As an inveterate lover of mystery, cracking the code of a writer’s true identity has the same effect, for me, as tasting forbidden fruit. In looking further into Day’s story, I hoped to learn more about who she really was. But what I discovered raised more questions than answers—which is likely what Day would have wanted.
Steven Millhauser, New Yorker
Carol Rumens, The Guardian
Jane Yeh is an American poet based in London. Her voice, to my ear, has a distinctly English quality. Combining fantasy, melancholy, precision and gently-disturbing wit, it suggests at times how Lewis Carroll could have written, had he been a young 21st-century postmodernist.
Sun, Dec 2, 2012
Dana Goodyear, New Yorker
For the past two years, in a loft apartment in downtown Los Angeles, Craig Thornton has been conducting an experiment in the conventions of high-end American dining. Several nights a week, a group of sixteen strangers gather around his dining-room table to eat delicacies he has handpicked and prepared for them, from a meticulously considered menu over which they have no say. It is the toughest reservation in the city: when he announces a dinner, hundreds of people typically respond. The group is selected with an eye toward occupational balance—all lawyers, a party foul that was recently avoided thanks to Google, would have been too monochrome—and, when possible, democracy.
G. Murphy Donovan, New English Review
Culture begins and ends on a plate. A proper wake is followed by good food and drink for good reason; a testament to life even without the guest of honor.
Glen Weldon, Slate
But then, one day, you finally arrive in the longed-for city, only to realize that you have brought with you the flat gray fussiness of everyday life. You can’t help it; we all exude mundanity from our pores like so much sebum. In its presence, the eagerly anticipated riot of new ideas and experiences that enticed you to the place dissolves into a prosaic succession of ghastly toilets and transportation strikes and sore feet. For this is the grim secret of travel: We ache for Wallace Stevens, but we find only, always, Rick Steves.
Julia Turner, Slate
The Missing Ink, from British novelist Philip Hensher, makes the case that it has probably been too long. Subtitled “The Lost Art of Handwriting,” the book is an ode to a dying form: part lament, part obituary, part sentimental rallying cry.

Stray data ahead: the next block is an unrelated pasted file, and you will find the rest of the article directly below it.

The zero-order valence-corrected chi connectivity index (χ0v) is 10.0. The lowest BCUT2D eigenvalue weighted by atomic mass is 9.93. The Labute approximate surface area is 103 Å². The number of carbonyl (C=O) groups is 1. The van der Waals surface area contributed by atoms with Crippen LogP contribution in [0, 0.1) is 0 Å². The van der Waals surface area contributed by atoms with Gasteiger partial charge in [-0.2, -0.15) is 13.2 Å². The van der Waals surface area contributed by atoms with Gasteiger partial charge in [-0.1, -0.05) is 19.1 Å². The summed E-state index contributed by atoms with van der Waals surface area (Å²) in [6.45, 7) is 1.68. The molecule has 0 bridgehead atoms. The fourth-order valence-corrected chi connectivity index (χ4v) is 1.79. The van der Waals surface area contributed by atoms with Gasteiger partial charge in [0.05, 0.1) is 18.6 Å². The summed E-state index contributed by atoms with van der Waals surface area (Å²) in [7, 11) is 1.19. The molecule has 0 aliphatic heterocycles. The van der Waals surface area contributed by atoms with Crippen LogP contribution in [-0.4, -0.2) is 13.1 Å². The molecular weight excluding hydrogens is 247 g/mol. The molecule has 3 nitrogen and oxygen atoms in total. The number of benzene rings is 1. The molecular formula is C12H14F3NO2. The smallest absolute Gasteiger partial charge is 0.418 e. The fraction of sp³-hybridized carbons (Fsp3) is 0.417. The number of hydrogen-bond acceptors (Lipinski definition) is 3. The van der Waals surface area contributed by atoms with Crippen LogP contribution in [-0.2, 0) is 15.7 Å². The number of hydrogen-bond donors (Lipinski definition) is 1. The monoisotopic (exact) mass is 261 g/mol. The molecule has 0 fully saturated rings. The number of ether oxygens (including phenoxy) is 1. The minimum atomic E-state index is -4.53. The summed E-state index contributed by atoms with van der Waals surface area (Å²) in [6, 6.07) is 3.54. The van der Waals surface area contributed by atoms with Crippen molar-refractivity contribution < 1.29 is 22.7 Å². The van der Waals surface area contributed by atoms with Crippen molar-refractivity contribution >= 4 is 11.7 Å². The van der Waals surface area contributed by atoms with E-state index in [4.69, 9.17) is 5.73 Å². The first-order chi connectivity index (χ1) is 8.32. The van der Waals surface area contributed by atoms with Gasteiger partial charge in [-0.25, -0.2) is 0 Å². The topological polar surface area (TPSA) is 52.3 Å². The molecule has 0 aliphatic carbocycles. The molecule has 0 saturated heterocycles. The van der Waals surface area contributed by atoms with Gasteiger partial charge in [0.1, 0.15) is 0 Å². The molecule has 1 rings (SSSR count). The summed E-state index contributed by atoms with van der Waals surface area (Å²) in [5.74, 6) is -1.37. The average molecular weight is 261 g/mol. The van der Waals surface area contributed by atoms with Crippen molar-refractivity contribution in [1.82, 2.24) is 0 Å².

Kate Linebaugh, Wall Street Journal
As a mathematician steeped in the theories of vertical transportation at Otis Elevator Co., Ms. Christy, 55, has spent a quarter-century developing systems that make elevators run as perfectly as possible—which means getting most riders into a car in less than 20 seconds. "Traditionally, the wait time is the most important factor," she says. "The thing people hate the most is waiting."
Sat, Dec 1, 2012
Leszek Kolakowski (Translated from the Polish by Agnieszka Kołakowska), The New York Review Of Books
Such a condition can be imagined, but it has never been seen. It has never been seen.
Geeta Dayal, Slate
10 PRINT CHR$ (205.5 + RND (1)); : GOTO 10, a new book collaboratively written by 10 authors, takes a single line of code—inscribed in the book’s mouthful of a title—and explodes it.
Steve Greenberg, Billboard
When executives of CBS Records went about the business of preparing for the November 30 release of Michael Jackson's "Thriller" in the fall of 1982, they knew they had on their hands a terrific album by one of the biggest superstars in the music industry. But they were also a bit concerned, since the timing of Jackson's follow-up to his mega-selling 1979 album "Off The Wall" could not have seemed worse.
Carol Ann Duffy, The Guardian
Helen Vendler, Harvard Magazine
Can frugality seem as desirable to our undergraduates as affluence—provided it is a frugality that nonetheless allows them enough leisure to think and write? Can we preach a doctrine of vocation in lieu of the doctrine of competitiveness and worldly achievement?
David L. Ulin, Los Angeles Times
"The Particle at the End of the Universe" is a scientific detective story, the saga of the search for the Higgs. Like all such stories, it's driven by a fundamental, yet elusive, mystery: What is the nature of the universe?
Carol Shaben, The Observer
It was after that event that my father confided in me that he measured his worth as a man by what he'd contributed to society during the extra years God had granted him and not others.
Colin Fleming, The Smart Set
With some artists, it’s hard to resist the temptation to take up the cause of what I call their B-sides, the material that gets overshadowed by other works that inform, shift, color, and do just about everything that can be done to the cultural zeitgeist. But when we’re talking the best of artists, all of the parts the drawer, so to speak, need to be explored; right up front, where the popular goodies are, and way in back, where the nuggets reside, those often one-off, singular creations that can give us a deeper understanding of works we’ve already felt we’ve come to know so well.
Chris Stokel_Walker, BuzzFeed
On Nov. 29, 1972, a crude table-tennis arcade game in a garish orange cabinet was delivered to bars and pizza parlours around California, and a multi-billion-dollar industry was born. Here's how that happened, direct from the freaks and geeks who invented a culture and paved the way for today's tech moguls.